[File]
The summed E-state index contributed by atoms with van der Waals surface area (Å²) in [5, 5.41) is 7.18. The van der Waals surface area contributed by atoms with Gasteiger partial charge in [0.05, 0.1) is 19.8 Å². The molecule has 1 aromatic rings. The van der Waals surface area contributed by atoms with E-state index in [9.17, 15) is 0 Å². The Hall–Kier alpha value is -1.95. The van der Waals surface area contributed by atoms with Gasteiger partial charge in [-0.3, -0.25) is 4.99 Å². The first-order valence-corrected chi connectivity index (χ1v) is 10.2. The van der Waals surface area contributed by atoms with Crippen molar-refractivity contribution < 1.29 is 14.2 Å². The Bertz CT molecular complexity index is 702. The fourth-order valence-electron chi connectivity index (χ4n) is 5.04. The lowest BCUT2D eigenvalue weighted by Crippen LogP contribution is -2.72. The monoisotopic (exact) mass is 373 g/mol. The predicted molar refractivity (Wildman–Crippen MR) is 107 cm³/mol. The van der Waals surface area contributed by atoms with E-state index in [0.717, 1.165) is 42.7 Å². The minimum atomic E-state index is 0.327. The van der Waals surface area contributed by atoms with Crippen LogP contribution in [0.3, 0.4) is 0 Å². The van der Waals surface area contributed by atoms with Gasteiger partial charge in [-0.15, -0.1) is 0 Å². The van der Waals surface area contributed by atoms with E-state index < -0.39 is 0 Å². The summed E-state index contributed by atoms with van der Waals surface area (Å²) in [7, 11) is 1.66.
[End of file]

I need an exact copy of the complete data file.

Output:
The summed E-state index contributed by atoms with van der Waals surface area (Å²) in [5, 5.41) is 7.18. The van der Waals surface area contributed by atoms with Gasteiger partial charge in [0.05, 0.1) is 19.8 Å². The molecule has 1 aromatic rings. The van der Waals surface area contributed by atoms with E-state index in [9.17, 15) is 0 Å². The Hall–Kier alpha value is -1.95. The van der Waals surface area contributed by atoms with Gasteiger partial charge in [-0.3, -0.25) is 4.99 Å². The first-order valence-corrected chi connectivity index (χ1v) is 10.2. The van der Waals surface area contributed by atoms with Crippen molar-refractivity contribution < 1.29 is 14.2 Å². The Bertz CT molecular complexity index is 702. The fourth-order valence-electron chi connectivity index (χ4n) is 5.04. The lowest BCUT2D eigenvalue weighted by Crippen LogP contribution is -2.72. The monoisotopic (exact) mass is 373 g/mol. The predicted molar refractivity (Wildman–Crippen MR) is 107 cm³/mol. The van der Waals surface area contributed by atoms with E-state index in [0.717, 1.165) is 42.7 Å². The minimum atomic E-state index is 0.327. The van der Waals surface area contributed by atoms with Crippen LogP contribution in [0.3, 0.4) is 0 Å². The van der Waals surface area contributed by atoms with Gasteiger partial charge in [-0.15, -0.1) is 0 Å². The van der Waals surface area contributed by atoms with E-state index < -0.39 is 0 Å². The summed E-state index contributed by atoms with van der Waals surface area (Å²) in [7, 11) is 1.66.